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New Zealand: two islands where old meets new
By Claire Powell
Talking to friends from New Zealand while writing this article confirmed New Zealand’s place at the top of my ‘Must Visit’ list! Tucked away in the Pacific Ocean, here the sun seems to slip more slowly across the sky, perhaps thanks to Maui, a legendary Maori demi-god, whose magic fishing net caught the sun, allowing Maui to ask it to make the days longer.
The first New Zealanders were the Maoris, who are thought to have travelled there by boat about 800 years ago. Maori legend has it that Maui magically fished New Zealand’s north island up out of the sea. The south island was his canoe. When you look at a map of the north island, it looks like a fish.
With Maui were his brothers, who promised to stay on the canoe while Maui dived down into the sea to thank the gods for his discovery. While waiting, the brothers got greedy, and started trying to divide up the land by beating the fish. When Maui came up and stopped them, the fish had changed shape – which is how the north island got its valleys and mountains.
‘New Zealand’ in Maori is ‘Aotearoa’ which means ‘Land of the Long White Cloud’. When the Maoris travelled by boat to the islands, they crossed what must have seemed like a never-ending ocean. The first thing they saw for a long time was a long white cloud on the horizon, over New Zealand, hence the name.
Centuries later, Europeans arrived. Unfortunately, the relationship between these settlers and the Maoris was difficult. In 1840, the British and the Maoris signed the Treaty of Waitangi, which detailed land and fishing rights. Poorly translated into Maori, the Treaty was misinterpreted, often unfairly for the Maoris.
In 1975, the government established the Waitangi Tribunal, to clarify the Treaty and honour it as a relevant and living document. Now the New Zealand government has a large Maori representation, and Maori rights have been recovered.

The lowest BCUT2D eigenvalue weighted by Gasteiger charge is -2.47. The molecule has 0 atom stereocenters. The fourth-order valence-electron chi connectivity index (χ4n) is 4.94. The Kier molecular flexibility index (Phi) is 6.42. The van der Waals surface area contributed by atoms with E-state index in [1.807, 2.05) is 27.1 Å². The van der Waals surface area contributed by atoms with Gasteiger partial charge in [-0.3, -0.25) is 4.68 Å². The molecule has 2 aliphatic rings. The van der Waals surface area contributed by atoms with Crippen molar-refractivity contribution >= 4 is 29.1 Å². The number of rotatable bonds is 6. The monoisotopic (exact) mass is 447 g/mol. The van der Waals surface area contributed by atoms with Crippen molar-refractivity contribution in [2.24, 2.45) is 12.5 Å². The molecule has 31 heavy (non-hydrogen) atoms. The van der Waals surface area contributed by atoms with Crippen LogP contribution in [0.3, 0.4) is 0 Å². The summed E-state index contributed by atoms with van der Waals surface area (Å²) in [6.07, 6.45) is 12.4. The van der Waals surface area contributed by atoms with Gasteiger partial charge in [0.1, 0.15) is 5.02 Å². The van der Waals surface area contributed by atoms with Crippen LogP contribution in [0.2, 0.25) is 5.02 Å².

A few years ago, in the north island, a road was being built. Maoris objected to the road going through a lake, where there was a ‘taniwha’ (a legendary water monster). The government bent the road around the lake, preserving not only the ‘taniwha’ but also a stunning natural area.
Traditionally community-minded, Maoris lived close together, with extended family living nearby. Now, many Maoris are again buying houses together to recreate these communities. The houses may not be old, but they are decorated with traditional paintings and carvings, and in front of the ‘marae’ (meeting house) is a space where visitors can be welcomed into the house traditionally.
A visitor is ‘sung’ onto the ‘marae’, clearing a spiritual pathway for a peaceful meeting between host and guest. The Maori greeting is a ‘hongi’, where, as well as holding hands, you press noses together – meaning you share breath, and, if your foreheads are also pressed together, you share minds as well.
New Zealand is a very developed, industrialised country, where western and Maori cultures and peoples have integrated so much that Maori traditions were in danger of dying out.
Both Maoris and non-Maoris realised the importance of preserving Maori culture. Maoris began re-teaching their children traditional Maori crafts. Recently, Maori language became a core school subject. Many New Zealanders encourage this development, recognising that Maori language is an integral part of New Zealand’s culture.
Interestingly, New Zealand English also has its own vibrant language! New Zealand slang is different to British and American slang, and even different to Australian. My favourites are ‘chilli bin’; nothing to do with spicy food, but New Zealand slang for a cool box, and ‘give it some jandal’, meaning ‘put your foot down on the accelerator and speed up’ (‘jandals’ are plastic shoes – ‘flip flops’ in the UK and ‘thongs’ in Australia!). Now I must rattle my dags (hurry up) because today I’m off tramping (walking) in the bush (countryside). See you later! And in Maori – Aroha nui!